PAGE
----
Carroll County Times Challenges Commissioner's Policy to Redact Email Addresses
The State's Attorney General's Office told the board of Carroll County Commissioners in late December that it cannot unilaterally redact email addresses from Public Information Act requests.
Following a recent decision by the State’s Attorney General’s Office stating that local governments should not unilaterally redact email addresses from Public Information Act (PIA) requests, the Carroll County Times made a request for "all email distribution lists from Carroll County commissioners."
According to Carroll County Attorney Timothy Burke, the county received the Times' PIA request on Feb. 12. The county has 30 days to respond to the request. Maryland’s Public Information Act gives the public the right to access government records without unnecessary cost and delay, according to the attorney general's office.
In a December 2011 board of Carroll County commissioners meeting, the board unanimously voted to redact email addresses from PIA requests, citing security concerns. The board asked the State's Attorney General's Office to weigh in on its decision.
The State's Attorney General's Office returned its opinion to the Board of Carroll County Commissioners in late December 2012 concluding that email addresses should not be unilaterally redacted from PIA requests. However, the attorney general's 16-page opinion also noted that there are some scenarios where it is appropriate for email addresses to be redacted.
In Thursday’s meeting, the commissioners concluded that the request from the Times was vague and therefore difficult to comply with. There were differing opinions on whether “all email distribution lists” refers to all names in a contact list, or all emails from any communication with the commissioners, or lists that have been created specifically to send out correspondence such as a newsletter.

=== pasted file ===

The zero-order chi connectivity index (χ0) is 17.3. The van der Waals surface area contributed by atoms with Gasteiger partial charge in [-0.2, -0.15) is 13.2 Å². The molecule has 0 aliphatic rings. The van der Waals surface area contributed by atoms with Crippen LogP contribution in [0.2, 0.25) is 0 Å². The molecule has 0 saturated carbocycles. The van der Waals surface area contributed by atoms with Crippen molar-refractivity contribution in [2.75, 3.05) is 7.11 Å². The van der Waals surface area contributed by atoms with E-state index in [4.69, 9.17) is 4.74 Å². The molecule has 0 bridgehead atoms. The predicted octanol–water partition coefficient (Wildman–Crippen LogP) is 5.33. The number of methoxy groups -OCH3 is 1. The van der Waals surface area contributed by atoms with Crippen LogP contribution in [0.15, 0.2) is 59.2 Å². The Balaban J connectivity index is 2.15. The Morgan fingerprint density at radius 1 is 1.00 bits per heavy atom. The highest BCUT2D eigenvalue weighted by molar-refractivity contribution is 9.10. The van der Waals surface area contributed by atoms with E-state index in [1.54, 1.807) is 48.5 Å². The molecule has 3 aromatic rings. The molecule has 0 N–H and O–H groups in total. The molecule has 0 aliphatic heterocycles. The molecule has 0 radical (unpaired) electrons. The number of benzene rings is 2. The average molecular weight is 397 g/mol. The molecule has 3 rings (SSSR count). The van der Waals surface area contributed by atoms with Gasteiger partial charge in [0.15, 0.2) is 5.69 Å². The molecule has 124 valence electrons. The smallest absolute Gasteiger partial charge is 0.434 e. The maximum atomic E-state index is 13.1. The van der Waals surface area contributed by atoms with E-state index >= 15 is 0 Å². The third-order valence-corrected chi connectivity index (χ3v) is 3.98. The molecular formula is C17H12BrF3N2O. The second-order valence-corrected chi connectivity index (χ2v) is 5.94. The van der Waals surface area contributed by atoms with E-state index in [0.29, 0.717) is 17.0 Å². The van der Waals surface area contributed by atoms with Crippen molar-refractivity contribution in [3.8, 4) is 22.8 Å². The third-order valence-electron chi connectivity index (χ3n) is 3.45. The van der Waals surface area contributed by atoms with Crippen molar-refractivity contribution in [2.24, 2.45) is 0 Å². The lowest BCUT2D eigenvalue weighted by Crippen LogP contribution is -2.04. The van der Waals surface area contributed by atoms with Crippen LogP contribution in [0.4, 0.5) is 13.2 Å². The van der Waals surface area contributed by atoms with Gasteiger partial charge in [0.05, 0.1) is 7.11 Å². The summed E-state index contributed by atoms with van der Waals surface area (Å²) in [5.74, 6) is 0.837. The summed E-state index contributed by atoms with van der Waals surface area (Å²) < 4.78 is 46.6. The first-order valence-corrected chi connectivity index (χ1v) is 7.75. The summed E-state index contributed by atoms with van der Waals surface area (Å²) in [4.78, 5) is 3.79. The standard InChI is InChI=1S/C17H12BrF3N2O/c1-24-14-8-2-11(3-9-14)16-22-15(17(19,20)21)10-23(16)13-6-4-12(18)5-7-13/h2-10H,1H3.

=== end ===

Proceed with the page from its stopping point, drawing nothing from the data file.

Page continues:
“What they're really doing is they're [Carroll County Times] testing the law with this," Rothschild said.
According to Burke, if the county does not comply with the PIA request, the county must then petition the court to get a ruling on its decision to withhold the information.
Commissioner Robin Frazier pointed out that there is a bill being considered in Annapolis that would allow for the removal of email addresses from PIA requests.
Burke laid out several options for the commissioners. He said the county could ask for clarification from the Times on exactly what information they want. Or, Burk said, the board could ask the Times to wait until state legislation is voted on.
Commissioner Richard Rothschild commented that maybe the board should just go to the court to get a determination since the request is not cluttered by any other controversial issues.
"We're gonna have to reckon with this. This is a very simple request," Rothschild said. "There are no other peripheral issues involved here ... maybe we should go ahead and test it. Let's take it to the Circuit Court and let one of our judges decide. It's not going to get any easier than this, there's nothing else associated with this other than 'give me all your emails'."
Commissioner Haven Shoemaker said he would rather wait for statutory change than take a gamble with going to court. Rothschild said it could take months for the bill to be dealt with in state legislature.
The board directed Burke to ask the Times for clarification on their PIA request and to see if the Times is willing to hold the PIA request until the state makes a decision on the bill dealing with this issue.
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